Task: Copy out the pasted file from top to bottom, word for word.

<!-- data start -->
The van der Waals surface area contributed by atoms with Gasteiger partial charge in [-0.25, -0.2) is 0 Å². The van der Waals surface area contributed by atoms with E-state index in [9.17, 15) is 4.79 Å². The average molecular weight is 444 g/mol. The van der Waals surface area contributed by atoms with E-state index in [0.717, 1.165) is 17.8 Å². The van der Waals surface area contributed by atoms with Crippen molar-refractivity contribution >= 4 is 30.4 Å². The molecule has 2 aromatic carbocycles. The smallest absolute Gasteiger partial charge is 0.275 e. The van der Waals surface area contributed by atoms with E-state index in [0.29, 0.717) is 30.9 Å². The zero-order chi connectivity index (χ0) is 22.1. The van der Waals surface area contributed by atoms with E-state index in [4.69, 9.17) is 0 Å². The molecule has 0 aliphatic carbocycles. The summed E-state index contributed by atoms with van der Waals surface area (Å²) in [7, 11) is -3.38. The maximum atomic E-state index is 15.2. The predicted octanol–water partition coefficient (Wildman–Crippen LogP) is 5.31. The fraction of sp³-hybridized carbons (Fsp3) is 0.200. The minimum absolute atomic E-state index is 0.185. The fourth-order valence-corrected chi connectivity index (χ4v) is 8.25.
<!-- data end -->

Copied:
The van der Waals surface area contributed by atoms with Gasteiger partial charge in [-0.25, -0.2) is 0 Å². The van der Waals surface area contributed by atoms with E-state index in [9.17, 15) is 4.79 Å². The average molecular weight is 444 g/mol. The van der Waals surface area contributed by atoms with E-state index in [0.717, 1.165) is 17.8 Å². The van der Waals surface area contributed by atoms with Crippen molar-refractivity contribution >= 4 is 30.4 Å². The molecule has 2 aromatic carbocycles. The smallest absolute Gasteiger partial charge is 0.275 e. The van der Waals surface area contributed by atoms with E-state index in [0.29, 0.717) is 30.9 Å². The zero-order chi connectivity index (χ0) is 22.1. The van der Waals surface area contributed by atoms with E-state index in [4.69, 9.17) is 0 Å². The molecule has 0 aliphatic carbocycles. The summed E-state index contributed by atoms with van der Waals surface area (Å²) in [7, 11) is -3.38. The maximum atomic E-state index is 15.2. The predicted octanol–water partition coefficient (Wildman–Crippen LogP) is 5.31. The fraction of sp³-hybridized carbons (Fsp3) is 0.200. The minimum absolute atomic E-state index is 0.185. The fourth-order valence-corrected chi connectivity index (χ4v) is 8.25.